realize the pieces I was missing. even when I read about them I just kind of glossed over them as
secondary. No wonder I struggled.

But this time, coming to Christianity with fresh eyes after a couple of years of pagan
detoxification, it was all just totally new, and totally amazing. I just found myself hungering for
the Bible and for Jesus and the more I consumed, the hungrier I got. I still feel that way. Reading
the Bible just makes me want to read the Bible more.

So Jesus just sort of gradually sucked me in.

By the end of the year, we had moved to Baltimore (that was unrelated, but not irrelevant), I was
reading the Bible and praying every day for the first time in years, I was devouring N.T.
Wright’s New Testament for Everyone, and I believed in Jesus Christ, my prophet, priest and
king and my only savior. And then I spent 2013 continuing to grow. We were baptized. We
joined a church. I kept reading the Bible. I prayed more. I put my trust in Jesus. I even read

I have to eat a lot of crow to write this, and one of the reasons I have held off on spelling it all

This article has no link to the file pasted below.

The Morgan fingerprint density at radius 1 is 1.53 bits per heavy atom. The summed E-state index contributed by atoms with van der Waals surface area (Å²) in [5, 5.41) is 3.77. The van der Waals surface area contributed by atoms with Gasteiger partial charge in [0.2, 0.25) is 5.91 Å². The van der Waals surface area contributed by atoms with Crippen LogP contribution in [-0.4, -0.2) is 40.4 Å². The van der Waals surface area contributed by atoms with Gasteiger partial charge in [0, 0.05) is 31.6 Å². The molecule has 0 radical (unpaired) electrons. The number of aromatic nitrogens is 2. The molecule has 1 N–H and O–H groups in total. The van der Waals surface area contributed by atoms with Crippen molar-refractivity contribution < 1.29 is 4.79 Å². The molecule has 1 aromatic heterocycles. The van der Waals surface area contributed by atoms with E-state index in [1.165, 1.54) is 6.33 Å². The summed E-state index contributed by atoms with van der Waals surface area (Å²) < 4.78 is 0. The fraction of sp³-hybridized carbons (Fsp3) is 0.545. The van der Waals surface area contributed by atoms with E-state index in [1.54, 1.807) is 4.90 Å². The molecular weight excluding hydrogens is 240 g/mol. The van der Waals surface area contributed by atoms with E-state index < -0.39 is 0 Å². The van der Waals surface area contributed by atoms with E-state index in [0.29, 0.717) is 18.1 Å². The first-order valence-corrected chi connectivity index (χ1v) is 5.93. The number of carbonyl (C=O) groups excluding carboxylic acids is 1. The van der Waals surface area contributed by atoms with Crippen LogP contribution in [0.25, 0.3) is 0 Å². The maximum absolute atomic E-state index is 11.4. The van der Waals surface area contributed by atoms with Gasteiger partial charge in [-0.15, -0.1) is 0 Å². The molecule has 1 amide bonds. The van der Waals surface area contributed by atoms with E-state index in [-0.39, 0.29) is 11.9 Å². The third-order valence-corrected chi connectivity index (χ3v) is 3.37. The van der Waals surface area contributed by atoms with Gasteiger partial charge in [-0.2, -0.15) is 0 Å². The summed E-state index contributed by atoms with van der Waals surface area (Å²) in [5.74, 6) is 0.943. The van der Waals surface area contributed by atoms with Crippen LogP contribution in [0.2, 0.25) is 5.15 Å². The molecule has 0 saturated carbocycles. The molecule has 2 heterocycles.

out is fear of being called out for wishy-washiness. “Oh, Kullervo’s found a different religion
again. Must be a day that ends in -y.” I don’t have an answer for that either, other than to swear
that this time it’s different. But of course I can say that all day. I can say that through all my
pagan years, I always had a sneaking suspicion that I would eventually come back to
Christianity, that like C.S. Lewis I had to learn to be a good pagan before I could learn to be a
Christian, but I realize that’s easy to say and hard to believe. Maybe it doesn’t matter because it’s
ultimately between me and Jesus anyway.
But I wanted to finally write it all out, mostly so that I can refer back to it in some other posts I
want to write and not have to give a lot of background every time.

So there you have it. There’s a lot of different ways to look at that I guess. Country music and
the Bible turned me to Jesus. A good Christian woman turned my heart to God. The Holy Grail
and the blood of the Lamb called me straight from heaven itself. I finally dropped the pretense of
exploring spirituality unbounded and settled down like I was always going to do anyway.
However you want to look at it, that’s how it happened.